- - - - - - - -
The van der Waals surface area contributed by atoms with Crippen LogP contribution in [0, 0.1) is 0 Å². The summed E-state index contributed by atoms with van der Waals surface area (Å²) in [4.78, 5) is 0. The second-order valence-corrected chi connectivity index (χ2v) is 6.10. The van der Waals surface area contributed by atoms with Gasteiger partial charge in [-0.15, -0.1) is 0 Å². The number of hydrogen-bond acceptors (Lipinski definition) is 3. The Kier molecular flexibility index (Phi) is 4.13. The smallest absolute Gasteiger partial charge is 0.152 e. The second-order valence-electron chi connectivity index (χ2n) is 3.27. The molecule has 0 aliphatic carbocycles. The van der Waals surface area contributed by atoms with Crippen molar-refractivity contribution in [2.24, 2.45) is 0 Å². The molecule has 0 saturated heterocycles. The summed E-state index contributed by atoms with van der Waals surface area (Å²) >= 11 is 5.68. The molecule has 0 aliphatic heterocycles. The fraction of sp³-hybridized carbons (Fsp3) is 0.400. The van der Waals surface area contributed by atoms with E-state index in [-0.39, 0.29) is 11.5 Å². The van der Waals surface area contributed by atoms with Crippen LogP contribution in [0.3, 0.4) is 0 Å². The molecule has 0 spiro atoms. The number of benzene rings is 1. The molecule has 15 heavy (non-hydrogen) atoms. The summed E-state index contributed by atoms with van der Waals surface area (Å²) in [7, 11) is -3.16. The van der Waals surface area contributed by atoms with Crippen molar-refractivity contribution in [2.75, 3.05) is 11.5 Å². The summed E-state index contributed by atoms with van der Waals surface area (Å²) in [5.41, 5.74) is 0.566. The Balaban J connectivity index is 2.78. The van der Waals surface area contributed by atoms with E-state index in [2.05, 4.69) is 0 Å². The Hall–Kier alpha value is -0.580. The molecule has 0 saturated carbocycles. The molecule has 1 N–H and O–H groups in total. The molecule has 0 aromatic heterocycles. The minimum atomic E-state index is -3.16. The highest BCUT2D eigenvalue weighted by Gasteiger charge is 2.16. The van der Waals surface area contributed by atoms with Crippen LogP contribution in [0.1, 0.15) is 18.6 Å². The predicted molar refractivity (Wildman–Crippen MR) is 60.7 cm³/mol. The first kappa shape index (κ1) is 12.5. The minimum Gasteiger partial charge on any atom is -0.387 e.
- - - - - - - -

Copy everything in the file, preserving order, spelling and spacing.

The van der Waals surface area contributed by atoms with Crippen LogP contribution in [0, 0.1) is 0 Å². The summed E-state index contributed by atoms with van der Waals surface area (Å²) in [4.78, 5) is 0. The second-order valence-corrected chi connectivity index (χ2v) is 6.10. The van der Waals surface area contributed by atoms with Gasteiger partial charge in [-0.15, -0.1) is 0 Å². The number of hydrogen-bond acceptors (Lipinski definition) is 3. The Kier molecular flexibility index (Phi) is 4.13. The smallest absolute Gasteiger partial charge is 0.152 e. The second-order valence-electron chi connectivity index (χ2n) is 3.27. The molecule has 0 aliphatic carbocycles. The van der Waals surface area contributed by atoms with Crippen molar-refractivity contribution in [2.24, 2.45) is 0 Å². The molecule has 0 saturated heterocycles. The summed E-state index contributed by atoms with van der Waals surface area (Å²) >= 11 is 5.68. The molecule has 0 aliphatic heterocycles. The fraction of sp³-hybridized carbons (Fsp3) is 0.400. The van der Waals surface area contributed by atoms with E-state index in [-0.39, 0.29) is 11.5 Å². The van der Waals surface area contributed by atoms with Crippen LogP contribution in [0.3, 0.4) is 0 Å². The molecule has 0 spiro atoms. The number of benzene rings is 1. The molecule has 15 heavy (non-hydrogen) atoms. The summed E-state index contributed by atoms with van der Waals surface area (Å²) in [7, 11) is -3.16. The van der Waals surface area contributed by atoms with Crippen molar-refractivity contribution in [2.75, 3.05) is 11.5 Å². The summed E-state index contributed by atoms with van der Waals surface area (Å²) in [5.41, 5.74) is 0.566. The Balaban J connectivity index is 2.78. The van der Waals surface area contributed by atoms with E-state index in [2.05, 4.69) is 0 Å². The Hall–Kier alpha value is -0.580. The molecule has 0 saturated carbocycles. The molecule has 1 N–H and O–H groups in total. The molecule has 0 aromatic heterocycles. The minimum atomic E-state index is -3.16. The highest BCUT2D eigenvalue weighted by Gasteiger charge is 2.16. The van der Waals surface area contributed by atoms with Crippen LogP contribution in [0.1, 0.15) is 18.6 Å². The predicted molar refractivity (Wildman–Crippen MR) is 60.7 cm³/mol. The first kappa shape index (κ1) is 12.5. The minimum Gasteiger partial charge on any atom is -0.387 e.